It’s common for people not to be honest about these things when their doctors ask about their lifestyle habits.
Here are seven things we commonly lie about – and why we shouldn’t:
It is vitally important that we are up front with our doctor if we have high blood pressure, high cholesterol or any other chronic illness that requires a special diet. People with high blood pressure, high cholesterol or diabetes often claim they do not eat anything “bad”, but when it the results from the labs come back they tell a different story.
Dr Glorette Myburgh, a General Practitioner who specialises as a Family Physician in Cape Town says, “Most individuals offer the 'best possible scenario' in terms of describing their symptoms.” She goes on to add, “I am of the opinion that many patients fear being judged, as certain activities and behaviours like taking anything in excess, e.g. sugar, alcohol and fats have deleterious health consequences.”
What would benefit both patient and doctor, Dr Myburgh suggests, is to implement a collaborative healthcare plan which would decrease cardiovascular risk, and in so doing, decrease the related morbidity and mortality.
In conversations with various health professionals it has surfaced that many patients fib about the amount of alcohol they consume. To avoid feeling bad they say they consume two to three units of alcohol per week, which in fact could very well be three to four units per day.
This is a concern because patients may develop a drinking problem without being aware of it. Also, when liver tests are conducted and the results come back as abnormal, and patients deny excessive alcohol intake, it may trigger unnecessary concerns, which may lead doctors to delve into issues that, in fact, require no attention.
Several medications should also not be taken in conjunction with alcohol, so it’s essential that doctors know how much alcohol the patient consumes before prescribing these medications.
The severity of our symptoms
It’s both important for the doctor and the patient to be very clear about possible symptoms that either are experienced or could be experienced before and after treatment. When patients go to see a doctor, they need to be clear about what they are experiencing in order to assist the doctor in making an accurate diagnosis.
What may occur in many instances is that patients undersell their symptoms, which could result in disastrous and life-threatening side-effects. Similarly to this, many patients, especially the older ones, may feel that doctors will not pay them enough attention unless they exaggerate. This is not advisable, because “crying wolf” may just result in the doctor not taking you seriously.
A common lie that is told by single sexually active individuals is “my partner always uses protection”. This is often proven untrue, especially when patients consult the doctor about sexually transmitted infections, pregnancy, HIV infections, and HPV-related diseases such as genital warts. Being upfront with your doctor will ensure that you receive the treatment you require, which can in some instances actually save your life.
As Dr Myburgh told Health24, “Accurate reporting on condom use is challenging and many times because of the power-dynamics in the sexual relationships. The #blesser phenomenon is a good example where young women find it difficult to insist on condom-usage with older men, resulting in greater exposure to HIV.”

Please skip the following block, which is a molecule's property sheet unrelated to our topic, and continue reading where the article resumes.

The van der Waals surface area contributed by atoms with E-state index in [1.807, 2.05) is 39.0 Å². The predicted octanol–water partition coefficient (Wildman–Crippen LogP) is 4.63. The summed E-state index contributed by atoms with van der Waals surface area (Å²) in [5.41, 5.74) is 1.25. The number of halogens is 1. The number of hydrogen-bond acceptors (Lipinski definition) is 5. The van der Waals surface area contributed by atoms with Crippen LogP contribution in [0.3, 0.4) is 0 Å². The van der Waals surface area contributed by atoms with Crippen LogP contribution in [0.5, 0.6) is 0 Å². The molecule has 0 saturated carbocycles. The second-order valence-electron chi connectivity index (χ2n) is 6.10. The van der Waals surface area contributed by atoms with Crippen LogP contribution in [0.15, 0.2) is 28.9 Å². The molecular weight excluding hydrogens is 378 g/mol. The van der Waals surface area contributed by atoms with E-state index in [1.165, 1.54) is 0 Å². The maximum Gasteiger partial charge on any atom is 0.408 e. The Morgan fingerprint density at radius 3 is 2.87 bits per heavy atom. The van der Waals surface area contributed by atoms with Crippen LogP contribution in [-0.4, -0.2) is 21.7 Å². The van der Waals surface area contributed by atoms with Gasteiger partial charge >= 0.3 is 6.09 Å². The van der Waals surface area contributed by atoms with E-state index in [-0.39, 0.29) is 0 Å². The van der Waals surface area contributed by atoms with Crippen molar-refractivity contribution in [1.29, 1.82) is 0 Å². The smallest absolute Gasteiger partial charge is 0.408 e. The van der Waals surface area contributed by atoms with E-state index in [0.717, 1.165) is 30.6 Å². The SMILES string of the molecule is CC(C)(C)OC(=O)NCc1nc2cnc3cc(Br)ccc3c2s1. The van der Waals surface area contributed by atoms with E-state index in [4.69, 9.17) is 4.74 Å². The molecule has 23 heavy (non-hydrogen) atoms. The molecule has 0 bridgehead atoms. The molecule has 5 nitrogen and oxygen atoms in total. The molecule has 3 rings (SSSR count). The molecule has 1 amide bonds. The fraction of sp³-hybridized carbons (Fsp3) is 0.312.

People could very often be embarrassed to reveal that they had been under the knife, and it’s important that patients, especially those who had post-surgery difficulties and issues with anaesthesia, mention this to their physicians if there is any likelihood that they might ever have to undergo emergency surgery.
People tend to say that they take their medication as prescribed by their doctors when they are asked. Their answer by default goes to “yes”, even though this may not be true. Many patients may either forget to collect their prescription from the pharmacy, or forget to complete their course.
According to Dr Myburgh, a few pertinent questions must be asked when a patient’s non-adherence to their medication is noticed.
“When there is non-adherence one should ask why. Is the treatment not being tolerated well due to adverse effects? Is it about affordability, or is the treatment regime simply difficult to follow, e.g. meds to be taken with meals when one’s work schedule just can't accommodate it? If so, these factors should be addressed in order to improve adherence and patient outcomes.”
This is dangerous on many levels because if a doctor has placed you on medication it is for a specific purpose – primarily to save your life. It is therefore best to be honest with your doctor about how you have used your medication, to enable you to possibly restart the medication in the hopes of improving your condition.
If you do not disclose that you’re not following your treatment regime, it will definitely delay your healing process and may even result in your doctor prescribing more aggressive treatments like surgery, so the best advice is to “fess up”.
Drug use or abuse
Note that we’re not talking about Tylenol or Naproxen, but hard-core illegal narcotic substances. Drug abuse is very common and these substances can enter the body in various ways, including injection, ingestion and inhalation.
Complications may arise when doctors prescribe certain medications because they might clash with the drugs being used by the patient – sometimes causing a fatal outcome. Once again, it is safer to be honest with your doctor. They are trying their best to help us, but cannot do so if we do not tell them the whole truth.
Helping and sometimes saving one person will not necessarily change the world, but it will change the world for that particular person – and that one person might just be you!
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